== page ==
you'd still be in Vegas, living
under another alias.
That's a great idea.
Smoke and mirrors. Damn,
that got out there. So ... let's
talk about Christmas. Oh wait,
should Ihave said "the holidays"
or whatever? How do you feel
about people saying "Happy
As opposed to "Merry Christmas?"
Like I'm Jewish and I don't care.
It's kind of like the same senti-
ment if someone says, "I'm pray-
ing for you." I don't believe in that,
but if it's something that means
something to you then it's a nice
That's nice. I wish everybody
had that idea. So anyway, on to
more important stuff: presents.
Yeah. What about them?
I kind of feel like this might be
my last year to get some good
Yeah, well what I started doing
was going to the mall and taking
pictures of things I want and send-
ing them to my parents.
Subtle. Real subtle.
Yeah. So I have a photo journal of
my wish list this year.
See I was thinking about just
posting things on Facebook like
"Man, I could really use some
money or an iPod."
Yeah. You should. Do it. Or just be
less subtle like me and text it.
With a name like The Electric
Pussycat, I wouldn't expect any-
-Lauren is an LSA senior.
nside a large white box there is an oper-
ant chamber, housing a rat with black
and white hair.
As the rat scurries, it looks this way and
that, a tourist observing foreign surround-
ings, oblivious to the adjacent monitor track-
ing electrical signals that emanate from the
tips of wires inserted into its brain.
The monitor, known as a bank of amplifi-
ers, enhances the sound of distinct neurons,
each of which makes a crackling sound as it
appears on screen.
Researchers listen to these neurons to
test algorithms in the rat's brain circuitry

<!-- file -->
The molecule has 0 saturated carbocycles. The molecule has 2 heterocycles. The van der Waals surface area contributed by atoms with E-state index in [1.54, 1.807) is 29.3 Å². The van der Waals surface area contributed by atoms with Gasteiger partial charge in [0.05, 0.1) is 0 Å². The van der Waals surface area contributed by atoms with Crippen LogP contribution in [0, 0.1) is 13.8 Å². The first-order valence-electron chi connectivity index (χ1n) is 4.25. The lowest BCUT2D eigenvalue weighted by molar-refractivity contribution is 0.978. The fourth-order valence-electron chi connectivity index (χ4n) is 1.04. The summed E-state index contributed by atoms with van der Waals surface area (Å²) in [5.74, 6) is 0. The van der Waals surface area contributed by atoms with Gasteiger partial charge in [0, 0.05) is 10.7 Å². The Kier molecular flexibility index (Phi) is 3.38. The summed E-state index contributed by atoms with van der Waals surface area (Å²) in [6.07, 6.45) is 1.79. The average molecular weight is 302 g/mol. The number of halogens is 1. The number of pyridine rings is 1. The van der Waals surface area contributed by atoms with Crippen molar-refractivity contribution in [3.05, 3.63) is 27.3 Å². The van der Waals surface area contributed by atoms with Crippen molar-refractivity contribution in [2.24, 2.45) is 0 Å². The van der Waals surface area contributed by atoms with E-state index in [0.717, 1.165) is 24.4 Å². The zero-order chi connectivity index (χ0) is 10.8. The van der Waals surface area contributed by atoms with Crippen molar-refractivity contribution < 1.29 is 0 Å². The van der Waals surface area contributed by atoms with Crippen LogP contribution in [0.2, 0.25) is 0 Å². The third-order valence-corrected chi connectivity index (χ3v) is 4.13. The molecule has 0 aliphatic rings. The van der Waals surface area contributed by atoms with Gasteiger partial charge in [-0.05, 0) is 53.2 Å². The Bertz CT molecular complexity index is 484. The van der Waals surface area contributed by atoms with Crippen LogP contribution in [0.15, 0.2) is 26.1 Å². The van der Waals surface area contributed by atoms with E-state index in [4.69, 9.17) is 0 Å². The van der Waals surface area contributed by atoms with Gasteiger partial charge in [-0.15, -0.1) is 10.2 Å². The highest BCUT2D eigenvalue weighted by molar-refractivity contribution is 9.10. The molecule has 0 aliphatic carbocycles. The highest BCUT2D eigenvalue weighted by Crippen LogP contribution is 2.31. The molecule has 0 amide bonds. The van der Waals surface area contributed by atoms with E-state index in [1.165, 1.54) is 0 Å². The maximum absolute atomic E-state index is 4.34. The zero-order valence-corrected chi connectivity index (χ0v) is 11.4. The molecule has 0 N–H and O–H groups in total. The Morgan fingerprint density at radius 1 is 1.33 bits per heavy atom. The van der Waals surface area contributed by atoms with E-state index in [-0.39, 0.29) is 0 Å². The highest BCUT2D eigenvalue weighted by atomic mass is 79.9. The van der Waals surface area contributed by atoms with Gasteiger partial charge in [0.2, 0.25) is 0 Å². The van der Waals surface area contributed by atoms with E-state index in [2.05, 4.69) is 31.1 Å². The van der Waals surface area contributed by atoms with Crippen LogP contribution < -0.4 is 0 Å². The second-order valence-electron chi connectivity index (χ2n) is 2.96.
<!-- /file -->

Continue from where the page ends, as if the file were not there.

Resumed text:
that are used, according to Joshua Berke,
an associate professor of psychology and
neuroscience, in the service of "decid-
ing." Results aid in the understanding of
the core neural circuitry that underlies
human diseases and disorders such as
Parkinson's disease, Obsessive-compul-
sive Disorder, Tourette syndrome and
These experiments are common for the
Berke Lab. And at the University, which as
of September spends $1.24 billion annu-
ally on research, professors and students
alike devote countless hours to laborato-
ries scattered across campus, from East
Hall to the Biomedical Science Research
Yet, when many labs require live animal
subjects, which can range from mice to dogs
to rabbits, what is the adjustment process
like for a student unaccustomed to working
with animals, some of whom are killed by the
end of an experiment?
According to Berke, those who choose to
work with animals are self-selecting.
"I think everyone findsthat they enjoy and
are comfortable with some kinds of experi-
ments and that you don't want to do other
kinds of experiments," Berke said. "People
find their natural niche."
Moreover, students are given full warn-
ing about what they're getting into during
the interview process, Berke said. He added